834 National Association of Air Traffic Specialists (NAATS) employees have filed suit against the FAA to prevent it from transferring operational control of its flight service stations to Lockheed Martin on Oct. 1. The union has also filed for an injunction to stop the transfer until the court reaches a decision.
The FAA awarded Lockheed Martin a $1.9 billion, 10-year contract to oversee and staff 58 flight service stations across the continental United States and Puerto Rico. Lockheed plans to progressively phase out certain stations reducing the number from 58 to 20 during the next 12 to 18 months.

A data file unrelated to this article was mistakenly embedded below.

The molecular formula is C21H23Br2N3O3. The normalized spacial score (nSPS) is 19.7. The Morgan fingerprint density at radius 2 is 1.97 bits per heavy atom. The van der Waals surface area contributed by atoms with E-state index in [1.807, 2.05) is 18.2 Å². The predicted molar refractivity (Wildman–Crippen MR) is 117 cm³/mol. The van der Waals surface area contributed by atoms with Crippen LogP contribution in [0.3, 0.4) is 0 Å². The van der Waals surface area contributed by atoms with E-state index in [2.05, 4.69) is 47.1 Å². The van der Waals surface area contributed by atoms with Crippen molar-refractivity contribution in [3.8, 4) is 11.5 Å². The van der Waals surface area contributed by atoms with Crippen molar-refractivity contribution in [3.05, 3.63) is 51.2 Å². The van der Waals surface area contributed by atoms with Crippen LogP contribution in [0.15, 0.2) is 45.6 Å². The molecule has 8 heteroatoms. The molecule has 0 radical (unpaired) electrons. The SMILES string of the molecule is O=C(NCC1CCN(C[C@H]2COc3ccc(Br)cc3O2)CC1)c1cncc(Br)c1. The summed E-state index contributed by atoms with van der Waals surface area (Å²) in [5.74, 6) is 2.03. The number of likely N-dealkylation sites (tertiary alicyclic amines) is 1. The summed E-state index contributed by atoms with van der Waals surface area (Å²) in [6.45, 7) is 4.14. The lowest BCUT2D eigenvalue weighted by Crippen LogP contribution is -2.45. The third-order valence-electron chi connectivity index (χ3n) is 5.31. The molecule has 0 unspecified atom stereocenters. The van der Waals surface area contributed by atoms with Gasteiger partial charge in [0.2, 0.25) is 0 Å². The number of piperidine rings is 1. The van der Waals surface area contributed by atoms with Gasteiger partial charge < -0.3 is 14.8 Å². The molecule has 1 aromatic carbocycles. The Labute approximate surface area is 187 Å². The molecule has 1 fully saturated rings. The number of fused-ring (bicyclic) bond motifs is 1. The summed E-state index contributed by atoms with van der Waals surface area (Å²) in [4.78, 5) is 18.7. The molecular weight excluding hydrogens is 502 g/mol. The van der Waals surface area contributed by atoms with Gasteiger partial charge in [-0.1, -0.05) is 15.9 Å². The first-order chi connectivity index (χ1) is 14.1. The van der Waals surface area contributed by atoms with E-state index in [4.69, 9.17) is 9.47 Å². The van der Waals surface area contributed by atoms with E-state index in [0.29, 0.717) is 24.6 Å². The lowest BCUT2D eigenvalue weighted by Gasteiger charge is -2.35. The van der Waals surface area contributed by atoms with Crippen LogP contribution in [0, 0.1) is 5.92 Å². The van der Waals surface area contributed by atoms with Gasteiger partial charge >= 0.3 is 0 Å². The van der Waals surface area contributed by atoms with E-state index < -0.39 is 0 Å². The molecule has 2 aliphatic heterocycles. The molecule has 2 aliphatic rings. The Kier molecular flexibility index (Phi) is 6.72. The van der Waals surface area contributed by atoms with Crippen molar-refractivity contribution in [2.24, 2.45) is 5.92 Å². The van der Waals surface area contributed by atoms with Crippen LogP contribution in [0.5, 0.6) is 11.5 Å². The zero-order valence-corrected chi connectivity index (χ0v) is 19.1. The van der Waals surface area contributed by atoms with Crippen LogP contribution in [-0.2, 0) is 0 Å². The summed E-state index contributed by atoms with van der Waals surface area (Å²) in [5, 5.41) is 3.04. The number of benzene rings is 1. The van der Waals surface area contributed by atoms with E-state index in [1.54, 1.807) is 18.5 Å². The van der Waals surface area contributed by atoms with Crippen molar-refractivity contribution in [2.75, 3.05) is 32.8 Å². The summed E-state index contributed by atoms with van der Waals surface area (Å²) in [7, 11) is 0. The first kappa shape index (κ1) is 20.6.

The suit filed by the union alleges age discrimination by the FAA. Specifically that the FAA has targeted the group for contracting out to relieve the FAA of its pension obligations to its employees. About 92% of the union’s employees are 40 or older.
Under the current federal traffic control system the controllers pay more into the retirement system than ordinary federal employees and have the option of retiring after 20 years if they are 50 years old, or after 25 years of service. The transfer allegedly would prevent the controllers from recovering some of the money paid into the pensions and also eliminate their paid retirement.
Lockheed Martin has offered jobs to the controllers but said it would unfeasable to continue the current pension program the government provides.